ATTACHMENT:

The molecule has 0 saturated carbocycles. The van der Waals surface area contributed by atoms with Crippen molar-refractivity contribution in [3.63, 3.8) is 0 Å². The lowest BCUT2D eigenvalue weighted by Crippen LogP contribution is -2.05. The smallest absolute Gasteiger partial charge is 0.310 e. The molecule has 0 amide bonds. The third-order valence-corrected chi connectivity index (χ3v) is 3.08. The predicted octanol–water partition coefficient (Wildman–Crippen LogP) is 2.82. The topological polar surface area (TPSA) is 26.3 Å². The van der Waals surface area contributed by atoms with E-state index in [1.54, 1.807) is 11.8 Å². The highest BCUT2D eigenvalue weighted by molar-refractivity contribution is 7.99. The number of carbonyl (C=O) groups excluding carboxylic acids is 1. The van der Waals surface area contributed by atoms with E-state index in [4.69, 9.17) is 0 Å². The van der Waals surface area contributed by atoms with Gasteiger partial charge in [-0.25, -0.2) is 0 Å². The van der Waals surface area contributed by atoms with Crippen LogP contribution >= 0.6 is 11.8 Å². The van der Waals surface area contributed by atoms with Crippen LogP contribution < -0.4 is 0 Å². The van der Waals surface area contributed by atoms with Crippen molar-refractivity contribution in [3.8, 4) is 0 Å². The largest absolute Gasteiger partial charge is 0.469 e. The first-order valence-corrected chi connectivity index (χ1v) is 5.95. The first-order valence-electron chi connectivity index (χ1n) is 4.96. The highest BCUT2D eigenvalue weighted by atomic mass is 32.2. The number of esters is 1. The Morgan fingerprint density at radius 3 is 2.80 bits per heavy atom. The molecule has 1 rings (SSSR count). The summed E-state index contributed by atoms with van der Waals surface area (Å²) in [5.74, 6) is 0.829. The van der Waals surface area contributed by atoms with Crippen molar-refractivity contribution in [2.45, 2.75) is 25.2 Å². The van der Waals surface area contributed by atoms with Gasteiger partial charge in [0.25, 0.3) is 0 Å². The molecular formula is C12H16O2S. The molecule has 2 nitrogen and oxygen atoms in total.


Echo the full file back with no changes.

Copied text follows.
The molecule has 0 saturated carbocycles. The van der Waals surface area contributed by atoms with Crippen molar-refractivity contribution in [3.63, 3.8) is 0 Å². The lowest BCUT2D eigenvalue weighted by Crippen LogP contribution is -2.05. The smallest absolute Gasteiger partial charge is 0.310 e. The molecule has 0 amide bonds. The third-order valence-corrected chi connectivity index (χ3v) is 3.08. The predicted octanol–water partition coefficient (Wildman–Crippen LogP) is 2.82. The topological polar surface area (TPSA) is 26.3 Å². The van der Waals surface area contributed by atoms with E-state index in [1.54, 1.807) is 11.8 Å². The highest BCUT2D eigenvalue weighted by molar-refractivity contribution is 7.99. The number of carbonyl (C=O) groups excluding carboxylic acids is 1. The van der Waals surface area contributed by atoms with E-state index in [4.69, 9.17) is 0 Å². The van der Waals surface area contributed by atoms with Gasteiger partial charge in [-0.25, -0.2) is 0 Å². The van der Waals surface area contributed by atoms with Crippen LogP contribution >= 0.6 is 11.8 Å². The van der Waals surface area contributed by atoms with Crippen LogP contribution < -0.4 is 0 Å². The van der Waals surface area contributed by atoms with Crippen molar-refractivity contribution in [3.8, 4) is 0 Å². The largest absolute Gasteiger partial charge is 0.469 e. The first-order valence-corrected chi connectivity index (χ1v) is 5.95. The first-order valence-electron chi connectivity index (χ1n) is 4.96. The highest BCUT2D eigenvalue weighted by atomic mass is 32.2. The number of esters is 1. The Morgan fingerprint density at radius 3 is 2.80 bits per heavy atom. The molecule has 1 rings (SSSR count). The summed E-state index contributed by atoms with van der Waals surface area (Å²) in [5.74, 6) is 0.829. The van der Waals surface area contributed by atoms with Crippen molar-refractivity contribution in [2.45, 2.75) is 25.2 Å². The van der Waals surface area contributed by atoms with Gasteiger partial charge in [0.25, 0.3) is 0 Å². The molecular formula is C12H16O2S. The molecule has 2 nitrogen and oxygen atoms in total.